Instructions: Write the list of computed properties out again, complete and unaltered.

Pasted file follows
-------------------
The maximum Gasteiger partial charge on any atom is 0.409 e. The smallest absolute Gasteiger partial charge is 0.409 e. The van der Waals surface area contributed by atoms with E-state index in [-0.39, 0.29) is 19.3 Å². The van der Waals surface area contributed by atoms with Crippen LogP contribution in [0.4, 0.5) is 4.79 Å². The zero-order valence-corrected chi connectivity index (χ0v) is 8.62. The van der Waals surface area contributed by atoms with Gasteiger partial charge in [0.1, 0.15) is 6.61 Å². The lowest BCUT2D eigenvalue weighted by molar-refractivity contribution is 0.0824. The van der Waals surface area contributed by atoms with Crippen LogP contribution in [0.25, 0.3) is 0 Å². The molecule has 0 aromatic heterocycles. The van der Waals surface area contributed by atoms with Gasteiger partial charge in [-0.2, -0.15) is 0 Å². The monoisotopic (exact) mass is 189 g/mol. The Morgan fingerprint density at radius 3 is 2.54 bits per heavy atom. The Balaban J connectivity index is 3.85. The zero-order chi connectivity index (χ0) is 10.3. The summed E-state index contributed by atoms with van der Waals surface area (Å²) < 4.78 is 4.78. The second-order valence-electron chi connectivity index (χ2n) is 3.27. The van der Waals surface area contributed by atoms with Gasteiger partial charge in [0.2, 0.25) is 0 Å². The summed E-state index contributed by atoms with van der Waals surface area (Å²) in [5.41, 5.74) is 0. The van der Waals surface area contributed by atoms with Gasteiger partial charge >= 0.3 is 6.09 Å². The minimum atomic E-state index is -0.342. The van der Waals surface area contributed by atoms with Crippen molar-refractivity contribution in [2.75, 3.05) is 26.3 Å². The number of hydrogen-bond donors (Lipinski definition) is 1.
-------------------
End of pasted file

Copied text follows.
The maximum Gasteiger partial charge on any atom is 0.409 e. The smallest absolute Gasteiger partial charge is 0.409 e. The van der Waals surface area contributed by atoms with E-state index in [-0.39, 0.29) is 19.3 Å². The van der Waals surface area contributed by atoms with Crippen LogP contribution in [0.4, 0.5) is 4.79 Å². The zero-order valence-corrected chi connectivity index (χ0v) is 8.62. The van der Waals surface area contributed by atoms with Gasteiger partial charge in [0.1, 0.15) is 6.61 Å². The lowest BCUT2D eigenvalue weighted by molar-refractivity contribution is 0.0824. The van der Waals surface area contributed by atoms with Crippen LogP contribution in [0.25, 0.3) is 0 Å². The molecule has 0 aromatic heterocycles. The van der Waals surface area contributed by atoms with Gasteiger partial charge in [-0.2, -0.15) is 0 Å². The monoisotopic (exact) mass is 189 g/mol. The Morgan fingerprint density at radius 3 is 2.54 bits per heavy atom. The Balaban J connectivity index is 3.85. The zero-order chi connectivity index (χ0) is 10.3. The summed E-state index contributed by atoms with van der Waals surface area (Å²) < 4.78 is 4.78. The second-order valence-electron chi connectivity index (χ2n) is 3.27. The van der Waals surface area contributed by atoms with Gasteiger partial charge in [0.2, 0.25) is 0 Å². The summed E-state index contributed by atoms with van der Waals surface area (Å²) in [5.41, 5.74) is 0. The van der Waals surface area contributed by atoms with Gasteiger partial charge >= 0.3 is 6.09 Å². The minimum atomic E-state index is -0.342. The van der Waals surface area contributed by atoms with Crippen molar-refractivity contribution in [2.75, 3.05) is 26.3 Å². The number of hydrogen-bond donors (Lipinski definition) is 1.